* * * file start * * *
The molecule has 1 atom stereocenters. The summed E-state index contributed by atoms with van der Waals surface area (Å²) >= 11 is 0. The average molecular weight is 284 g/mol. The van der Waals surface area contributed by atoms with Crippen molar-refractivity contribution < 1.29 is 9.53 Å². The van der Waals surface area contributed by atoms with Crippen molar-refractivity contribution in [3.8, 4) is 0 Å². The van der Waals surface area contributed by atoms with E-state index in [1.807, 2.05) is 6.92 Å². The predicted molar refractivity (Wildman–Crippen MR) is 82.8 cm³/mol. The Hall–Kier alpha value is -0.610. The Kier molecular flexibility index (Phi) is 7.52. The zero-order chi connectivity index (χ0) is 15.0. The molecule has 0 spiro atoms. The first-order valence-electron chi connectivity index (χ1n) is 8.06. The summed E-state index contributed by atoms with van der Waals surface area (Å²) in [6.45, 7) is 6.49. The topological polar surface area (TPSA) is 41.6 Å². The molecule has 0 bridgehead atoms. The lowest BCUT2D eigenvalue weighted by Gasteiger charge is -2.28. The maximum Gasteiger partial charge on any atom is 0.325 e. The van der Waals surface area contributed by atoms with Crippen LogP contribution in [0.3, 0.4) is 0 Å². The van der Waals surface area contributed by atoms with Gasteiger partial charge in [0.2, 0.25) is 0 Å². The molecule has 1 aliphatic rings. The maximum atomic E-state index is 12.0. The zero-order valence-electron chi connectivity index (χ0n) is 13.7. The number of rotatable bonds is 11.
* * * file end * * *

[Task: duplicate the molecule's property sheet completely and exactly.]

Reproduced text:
The molecule has 1 atom stereocenters. The summed E-state index contributed by atoms with van der Waals surface area (Å²) >= 11 is 0. The average molecular weight is 284 g/mol. The van der Waals surface area contributed by atoms with Crippen molar-refractivity contribution < 1.29 is 9.53 Å². The van der Waals surface area contributed by atoms with Crippen molar-refractivity contribution in [3.8, 4) is 0 Å². The van der Waals surface area contributed by atoms with E-state index in [1.807, 2.05) is 6.92 Å². The predicted molar refractivity (Wildman–Crippen MR) is 82.8 cm³/mol. The Hall–Kier alpha value is -0.610. The Kier molecular flexibility index (Phi) is 7.52. The zero-order chi connectivity index (χ0) is 15.0. The molecule has 0 spiro atoms. The first-order valence-electron chi connectivity index (χ1n) is 8.06. The summed E-state index contributed by atoms with van der Waals surface area (Å²) in [6.45, 7) is 6.49. The topological polar surface area (TPSA) is 41.6 Å². The molecule has 0 bridgehead atoms. The lowest BCUT2D eigenvalue weighted by Gasteiger charge is -2.28. The maximum Gasteiger partial charge on any atom is 0.325 e. The van der Waals surface area contributed by atoms with Crippen LogP contribution in [0.3, 0.4) is 0 Å². The van der Waals surface area contributed by atoms with Gasteiger partial charge in [0.2, 0.25) is 0 Å². The molecule has 1 aliphatic rings. The maximum atomic E-state index is 12.0. The zero-order valence-electron chi connectivity index (χ0n) is 13.7. The number of rotatable bonds is 11.